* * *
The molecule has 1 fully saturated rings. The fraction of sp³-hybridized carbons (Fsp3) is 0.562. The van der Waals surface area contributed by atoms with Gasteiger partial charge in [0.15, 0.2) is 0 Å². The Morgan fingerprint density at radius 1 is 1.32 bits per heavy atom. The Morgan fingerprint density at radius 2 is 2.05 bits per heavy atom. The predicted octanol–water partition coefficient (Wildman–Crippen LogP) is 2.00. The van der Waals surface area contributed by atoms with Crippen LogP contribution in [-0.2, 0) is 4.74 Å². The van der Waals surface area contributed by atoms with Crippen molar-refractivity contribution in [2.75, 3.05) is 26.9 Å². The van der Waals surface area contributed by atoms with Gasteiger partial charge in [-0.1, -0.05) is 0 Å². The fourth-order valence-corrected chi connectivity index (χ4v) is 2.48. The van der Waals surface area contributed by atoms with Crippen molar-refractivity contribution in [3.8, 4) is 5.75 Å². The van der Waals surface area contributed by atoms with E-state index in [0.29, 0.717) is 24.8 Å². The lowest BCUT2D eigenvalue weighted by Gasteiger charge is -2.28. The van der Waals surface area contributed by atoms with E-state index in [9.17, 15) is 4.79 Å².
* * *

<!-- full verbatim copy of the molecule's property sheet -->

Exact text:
The molecule has 1 fully saturated rings. The fraction of sp³-hybridized carbons (Fsp3) is 0.562. The van der Waals surface area contributed by atoms with Gasteiger partial charge in [0.15, 0.2) is 0 Å². The Morgan fingerprint density at radius 1 is 1.32 bits per heavy atom. The Morgan fingerprint density at radius 2 is 2.05 bits per heavy atom. The predicted octanol–water partition coefficient (Wildman–Crippen LogP) is 2.00. The van der Waals surface area contributed by atoms with Crippen LogP contribution in [-0.2, 0) is 4.74 Å². The van der Waals surface area contributed by atoms with Crippen molar-refractivity contribution in [2.75, 3.05) is 26.9 Å². The van der Waals surface area contributed by atoms with Gasteiger partial charge in [-0.1, -0.05) is 0 Å². The fourth-order valence-corrected chi connectivity index (χ4v) is 2.48. The van der Waals surface area contributed by atoms with Crippen molar-refractivity contribution in [3.8, 4) is 5.75 Å². The van der Waals surface area contributed by atoms with E-state index in [0.29, 0.717) is 24.8 Å². The lowest BCUT2D eigenvalue weighted by Gasteiger charge is -2.28. The van der Waals surface area contributed by atoms with E-state index in [9.17, 15) is 4.79 Å².